Group I Group II Group III Group IV Group V Group VI Group VII Group VIII Group IX Group X Group XI Group XII

The 12 groups
The 12 groups are classified by the patterns formed by the 8 complement pairs.
A complement pair is two numbers that together sum to n2 + 1. For order-4 that number is 17.

 Group Characteristic # of basic magic squares I Pandiagonal 48 II Semi-pandiagonal 48 III Semi-pandiagonal & Associative 48 IV Semi-pandiagonal 96 V Semi-pandiagonal 96 VI Semi-pandiagonal 96 VI Simple 208 VII Simple 56 VIII Simple 56 IX Simple 56 X Simple 56 XI Simple 8 XII Simple 8
• Group VI has some semi-pandiagonal and some simple magic squares.
• All groups are vertically symmetrical and all except XI and XII are horizontally symmetrical.
• Group III has all complement pairs symmetrical around the center of the magic square.

Be aware that for some of the normalized magic squares and in some of the transformations to follow, the Dudeney pattern will be rotated from that shown here.

Similar patterns may be formed for higher orders as well, although Dudeney only published those for order-4.

### Normalized position & Magic Lines

Any magic square can appear in 8 different aspects due to rotations and reflections. For enumeration purposes, one of these 8 squares must be designated as the fundamental or basic one. The other 7 are often referred to as disguised versions of this one.

 Frénicle # 175 A. Rotated 90° B. Rotated 180° C. Rotated 270° D. Dudeney group III E. Horizontal Reflection F. Vertical Reflection G. Vertical then 90° H. Horizontal then 90° I. Dürer  square Magic line pattern J. for square A.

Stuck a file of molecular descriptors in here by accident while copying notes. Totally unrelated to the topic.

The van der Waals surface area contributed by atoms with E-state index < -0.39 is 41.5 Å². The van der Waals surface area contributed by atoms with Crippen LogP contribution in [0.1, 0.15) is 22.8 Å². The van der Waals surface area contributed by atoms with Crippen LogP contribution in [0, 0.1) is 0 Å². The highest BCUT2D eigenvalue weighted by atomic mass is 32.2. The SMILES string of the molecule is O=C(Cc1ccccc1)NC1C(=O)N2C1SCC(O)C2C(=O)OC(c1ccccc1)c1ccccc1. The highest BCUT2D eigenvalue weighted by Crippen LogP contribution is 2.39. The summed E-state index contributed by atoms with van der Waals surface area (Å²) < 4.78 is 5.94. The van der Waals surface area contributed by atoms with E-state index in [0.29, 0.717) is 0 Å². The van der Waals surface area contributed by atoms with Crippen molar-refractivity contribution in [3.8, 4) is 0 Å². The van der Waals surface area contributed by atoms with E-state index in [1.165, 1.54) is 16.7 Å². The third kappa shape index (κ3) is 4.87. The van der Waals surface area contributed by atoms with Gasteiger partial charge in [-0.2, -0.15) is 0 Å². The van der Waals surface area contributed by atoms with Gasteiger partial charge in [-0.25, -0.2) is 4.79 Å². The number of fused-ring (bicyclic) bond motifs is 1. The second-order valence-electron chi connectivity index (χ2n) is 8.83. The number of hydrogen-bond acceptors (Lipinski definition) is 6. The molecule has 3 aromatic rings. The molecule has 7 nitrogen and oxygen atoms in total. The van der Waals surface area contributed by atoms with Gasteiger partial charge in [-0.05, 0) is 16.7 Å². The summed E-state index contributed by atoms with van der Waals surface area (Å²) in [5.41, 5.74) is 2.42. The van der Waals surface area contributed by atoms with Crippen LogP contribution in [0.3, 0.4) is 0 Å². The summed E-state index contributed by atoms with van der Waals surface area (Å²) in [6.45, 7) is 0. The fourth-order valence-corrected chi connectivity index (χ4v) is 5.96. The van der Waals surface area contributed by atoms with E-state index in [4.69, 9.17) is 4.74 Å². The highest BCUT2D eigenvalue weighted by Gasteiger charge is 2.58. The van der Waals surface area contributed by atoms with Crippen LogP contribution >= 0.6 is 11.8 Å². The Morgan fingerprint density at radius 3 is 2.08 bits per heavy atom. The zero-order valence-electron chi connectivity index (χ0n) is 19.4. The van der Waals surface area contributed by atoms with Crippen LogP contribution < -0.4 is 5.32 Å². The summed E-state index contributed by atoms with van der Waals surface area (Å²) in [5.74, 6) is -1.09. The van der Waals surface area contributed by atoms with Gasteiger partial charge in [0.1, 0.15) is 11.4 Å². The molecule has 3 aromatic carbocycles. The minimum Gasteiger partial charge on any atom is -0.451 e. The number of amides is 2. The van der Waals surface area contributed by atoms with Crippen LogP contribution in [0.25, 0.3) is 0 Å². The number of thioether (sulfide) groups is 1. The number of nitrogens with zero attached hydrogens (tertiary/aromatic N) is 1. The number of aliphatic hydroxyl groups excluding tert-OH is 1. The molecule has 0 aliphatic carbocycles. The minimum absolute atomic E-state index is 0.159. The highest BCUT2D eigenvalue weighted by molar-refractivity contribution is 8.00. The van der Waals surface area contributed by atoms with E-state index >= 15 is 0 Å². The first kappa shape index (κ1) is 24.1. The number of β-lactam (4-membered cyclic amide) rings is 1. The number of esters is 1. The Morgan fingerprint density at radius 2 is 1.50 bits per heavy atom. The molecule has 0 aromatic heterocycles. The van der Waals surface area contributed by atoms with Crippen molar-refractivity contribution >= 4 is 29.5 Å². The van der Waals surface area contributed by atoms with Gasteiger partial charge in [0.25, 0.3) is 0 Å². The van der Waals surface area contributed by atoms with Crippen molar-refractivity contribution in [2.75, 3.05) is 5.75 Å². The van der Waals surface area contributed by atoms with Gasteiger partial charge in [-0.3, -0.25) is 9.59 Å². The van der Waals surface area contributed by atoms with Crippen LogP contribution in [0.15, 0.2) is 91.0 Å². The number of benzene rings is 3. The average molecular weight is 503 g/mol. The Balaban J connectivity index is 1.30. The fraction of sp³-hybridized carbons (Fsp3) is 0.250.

Here we use Frénicle's # 175 as an example to illustrate how one fundamental magic square can also appear in 7 disguised versions. All 8 aspects are Dudeney group III so are associated magic squares.
Note that whether the magic square is rotated right or left is arbitrary. Here I use right (clockwise) rotation.
H. may also be considered as reflected around the leading diagonal and I. as being reflected around the right diagonal .
I. is the magic square from Albrecht Dürer’s engraving, Melancholia, 1514.

 The magic line pattern  at J. is constructed by following the magic square numbers of A.  in sequence. To the left is the same diagram with some of the areas filled in. This may be done in various ways to produce artistic designs. As well as making pretty patterns, these are sometimes used for classification purposes. Jim Moran has a lot of material on these in The Wonders of Magic Squares, Random House, 1982, 0-394-74798-4. He refers to these as sequence designs.

Normalized position

For enumerating and listing the magic squares of a given order, one of the eight above positions must be designated the normal position. This standard prevents confusion and permits easy comparison. Frénicle established two simple rules to determine the standard position for order-4. These same rules may be used for all other orders as well.

1. The smallest number in any corner of the magic square must be in the top left corner. If it is not, rotate the square until it is.
2. The second number in the top row must be of lower then the first number in the second row. These are the two numbers adjacent to the one in the top left corner.

Notice that magic square A. (# 175 above) and  # 727 (below) satisfy these two conditions.